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Trump’s Saudi Arabia Speech Condemns Yemen; Shows Shallow Weakness of His Phony Tough Guy Approach

 

Admit it, you’d like to see how Trump would do filling this out, right?

 

I was in the car during the President’s big speech on terrorism to a bunch of gilded heirs in a gilded palace, and there was a certain peculiar horror at hearing that voice saying those words. Even ignoring for a moment the substance of what he said, it was the fact that Donald Trump, who couldn’t be bothered to learn the first thing about terrorism other than “it’s bad, ok, believe me?”, was giving a major talk to rapt heads of state, forced to listen because this was the most powerful man in the world, representing the United States of America. It really put into stark relief the absurdity of our moment.

In a way, it was even worse that most of what he said was insipid and banal, a series of rolling cliches that sounded like the book report of a middling college Republican. His teleprompted bromides made him sound, in our dumb media formulations, “Presidential”. But you also didn’t have to dig very deep to see the bloody soil right beneath his feet.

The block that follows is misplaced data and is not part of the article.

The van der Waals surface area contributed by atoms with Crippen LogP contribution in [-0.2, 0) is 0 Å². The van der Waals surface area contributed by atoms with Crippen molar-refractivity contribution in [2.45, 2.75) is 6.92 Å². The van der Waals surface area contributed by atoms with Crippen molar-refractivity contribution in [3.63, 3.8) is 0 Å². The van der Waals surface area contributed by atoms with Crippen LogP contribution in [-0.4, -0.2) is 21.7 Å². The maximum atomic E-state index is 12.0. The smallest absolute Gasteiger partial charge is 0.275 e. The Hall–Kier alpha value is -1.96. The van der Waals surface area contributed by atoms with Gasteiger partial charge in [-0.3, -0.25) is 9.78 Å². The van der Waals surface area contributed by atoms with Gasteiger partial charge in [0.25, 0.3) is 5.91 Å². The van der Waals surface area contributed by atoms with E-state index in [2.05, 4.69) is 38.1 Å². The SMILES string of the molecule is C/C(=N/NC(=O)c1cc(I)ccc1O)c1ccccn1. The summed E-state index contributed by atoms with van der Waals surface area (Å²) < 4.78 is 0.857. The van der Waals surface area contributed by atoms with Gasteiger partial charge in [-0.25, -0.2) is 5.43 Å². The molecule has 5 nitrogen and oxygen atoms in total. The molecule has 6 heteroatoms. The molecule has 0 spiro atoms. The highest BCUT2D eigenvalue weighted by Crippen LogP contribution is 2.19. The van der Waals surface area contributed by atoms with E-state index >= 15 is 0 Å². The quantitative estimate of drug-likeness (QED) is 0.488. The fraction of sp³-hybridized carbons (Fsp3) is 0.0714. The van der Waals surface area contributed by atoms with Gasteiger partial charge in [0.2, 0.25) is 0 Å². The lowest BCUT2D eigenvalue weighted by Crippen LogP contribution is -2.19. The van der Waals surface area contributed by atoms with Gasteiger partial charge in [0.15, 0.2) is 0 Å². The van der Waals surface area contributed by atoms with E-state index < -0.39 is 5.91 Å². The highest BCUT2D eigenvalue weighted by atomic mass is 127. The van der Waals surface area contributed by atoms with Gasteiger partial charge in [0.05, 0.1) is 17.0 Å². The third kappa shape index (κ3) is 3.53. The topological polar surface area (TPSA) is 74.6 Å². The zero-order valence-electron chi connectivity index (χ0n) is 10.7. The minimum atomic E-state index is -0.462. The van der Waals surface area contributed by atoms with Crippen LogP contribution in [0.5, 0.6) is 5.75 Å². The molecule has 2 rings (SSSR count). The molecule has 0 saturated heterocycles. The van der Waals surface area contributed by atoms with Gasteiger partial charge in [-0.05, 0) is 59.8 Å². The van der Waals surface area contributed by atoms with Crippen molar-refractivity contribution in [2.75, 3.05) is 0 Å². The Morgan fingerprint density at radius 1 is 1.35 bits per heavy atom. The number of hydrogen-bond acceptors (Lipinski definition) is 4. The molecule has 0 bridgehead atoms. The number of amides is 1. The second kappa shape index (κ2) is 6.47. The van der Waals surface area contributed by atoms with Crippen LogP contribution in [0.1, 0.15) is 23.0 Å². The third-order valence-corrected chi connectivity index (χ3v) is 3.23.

The President made very clear that only one thing mattered: “defeating terrorism” by force. The drumbeat of his speech, the part they probably most want remembered, is when he dimly intoned with fake-machismo that the collected autocrats and kings should “DRIVE THEM OUT”.  It’s a strange formulation, because for all his anti-PC swagger about how this is an Islamic problem, he seemingly ignores that you can’t just “Drive them out” without addressing the sicknesses and pathologies in society, both internal and imposed, that have led to ISIS.